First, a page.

White Oleander
written by Mary Agnes Donoghue, from the novel by Janet Fitch

Astrid: Everybody asks why I started at the end and worked back to the beginning. The reason is simple. I couldn't understand the beginning until I had reached the end. There were too many pieces of the puzzle missing, too much she would never tell. I could sell these things. People want to buy them. But I'd set it all on fire first. She'd like that. She'd make it just to burn it. I couldn’t afford this one, but the beginning deserves something special. But how do I show that nothing, not a taste, not a smell, not even the color of the sky has ever been as clear and sharp as it was when I belonged to her? I don’t know how to express that being with someone so dangerous was the last time I felt safe.
The Santa Anas blew in hot from the desert that fall. Only the oleanders thrived. Maybe the wind was the reason my mother did what she did. If it was, I wouldn’t have known. I lived in her shadow then. She was the most beautiful woman I had ever seen. I know everybody thinks that when they’re small, but she was the most beautiful woman most people had ever seen. He came into our lives without warning. She ignored him at first; he wasn't her type. We laughed about him, his persistence. "Never let a man spend the night," she said. "Never apologize. Never explain." She was breaking all her rules and it would change everything.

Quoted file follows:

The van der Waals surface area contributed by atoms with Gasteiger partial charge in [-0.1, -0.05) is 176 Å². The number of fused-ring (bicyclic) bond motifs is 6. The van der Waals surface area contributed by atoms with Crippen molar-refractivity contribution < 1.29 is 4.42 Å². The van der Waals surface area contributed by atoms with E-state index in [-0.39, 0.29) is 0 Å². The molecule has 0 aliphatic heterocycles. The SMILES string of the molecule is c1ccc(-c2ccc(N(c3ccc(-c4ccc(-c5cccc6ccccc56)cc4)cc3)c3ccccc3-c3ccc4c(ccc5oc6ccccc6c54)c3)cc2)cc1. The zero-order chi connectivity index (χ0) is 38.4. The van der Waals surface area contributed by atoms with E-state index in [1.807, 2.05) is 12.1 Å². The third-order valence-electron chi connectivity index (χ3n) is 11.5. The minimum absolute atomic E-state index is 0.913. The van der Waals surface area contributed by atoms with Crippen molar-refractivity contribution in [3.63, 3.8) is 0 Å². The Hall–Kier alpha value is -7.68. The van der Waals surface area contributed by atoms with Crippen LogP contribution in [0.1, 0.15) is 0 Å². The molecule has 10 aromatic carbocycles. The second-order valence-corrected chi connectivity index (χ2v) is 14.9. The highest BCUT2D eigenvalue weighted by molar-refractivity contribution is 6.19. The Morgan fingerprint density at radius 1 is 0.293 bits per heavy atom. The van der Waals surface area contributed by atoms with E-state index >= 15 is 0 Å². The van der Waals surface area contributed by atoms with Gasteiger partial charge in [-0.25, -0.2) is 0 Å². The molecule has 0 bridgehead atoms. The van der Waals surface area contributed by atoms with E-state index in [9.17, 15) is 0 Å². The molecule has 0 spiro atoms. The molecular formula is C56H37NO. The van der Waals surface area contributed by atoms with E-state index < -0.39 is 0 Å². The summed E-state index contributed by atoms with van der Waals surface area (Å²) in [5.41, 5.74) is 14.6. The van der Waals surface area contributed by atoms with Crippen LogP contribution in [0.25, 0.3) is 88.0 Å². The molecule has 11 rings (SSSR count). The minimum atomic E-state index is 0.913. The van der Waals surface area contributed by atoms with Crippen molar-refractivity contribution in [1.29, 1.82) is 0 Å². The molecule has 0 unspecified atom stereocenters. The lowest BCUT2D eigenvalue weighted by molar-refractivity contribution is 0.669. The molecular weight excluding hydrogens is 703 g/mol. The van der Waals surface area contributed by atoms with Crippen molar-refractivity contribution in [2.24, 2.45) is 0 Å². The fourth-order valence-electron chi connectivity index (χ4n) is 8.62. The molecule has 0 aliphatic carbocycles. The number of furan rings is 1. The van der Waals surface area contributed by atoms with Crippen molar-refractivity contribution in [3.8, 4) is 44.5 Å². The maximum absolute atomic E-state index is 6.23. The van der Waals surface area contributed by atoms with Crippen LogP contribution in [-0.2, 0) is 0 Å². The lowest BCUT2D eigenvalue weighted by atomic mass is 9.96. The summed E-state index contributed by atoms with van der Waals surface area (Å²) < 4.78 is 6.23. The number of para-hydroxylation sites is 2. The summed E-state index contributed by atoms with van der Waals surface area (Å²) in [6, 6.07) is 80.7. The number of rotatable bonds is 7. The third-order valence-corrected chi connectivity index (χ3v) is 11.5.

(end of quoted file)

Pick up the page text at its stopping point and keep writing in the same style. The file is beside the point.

Astrid: Two years after Paul and I moved to New York, I received a letter from my mother. In it was a copy of the Los Angeles Times Magazine, my mother on the cover. A Santa Monica gallery had mounted a showing of her work, and the Times included seven pages of her hauntingly distant prison collages. She stares out from the cover, the bars of her cell behind her. Beautiful. Dangerous. Proud. The Times said her lawyer came close to winning a retrial after a first failed appeal, they called her show a triumph. It's too much to imagine her tempering her joy with a moment of grief, a moment for what that triumph had cost. These suitcases are a map of that country, a terrible country I will never revisit. Even so, I find myself thinking of her, wanting to feel that wind. It's a secret wanting, like a song I can't stop humming, or loving someone you can never have. No matter how much she has damaged me, no matter how flawed she is, I know my mother loves me.

Kudos and much thanks go to Christina for this monologue, it is very much appreciated.

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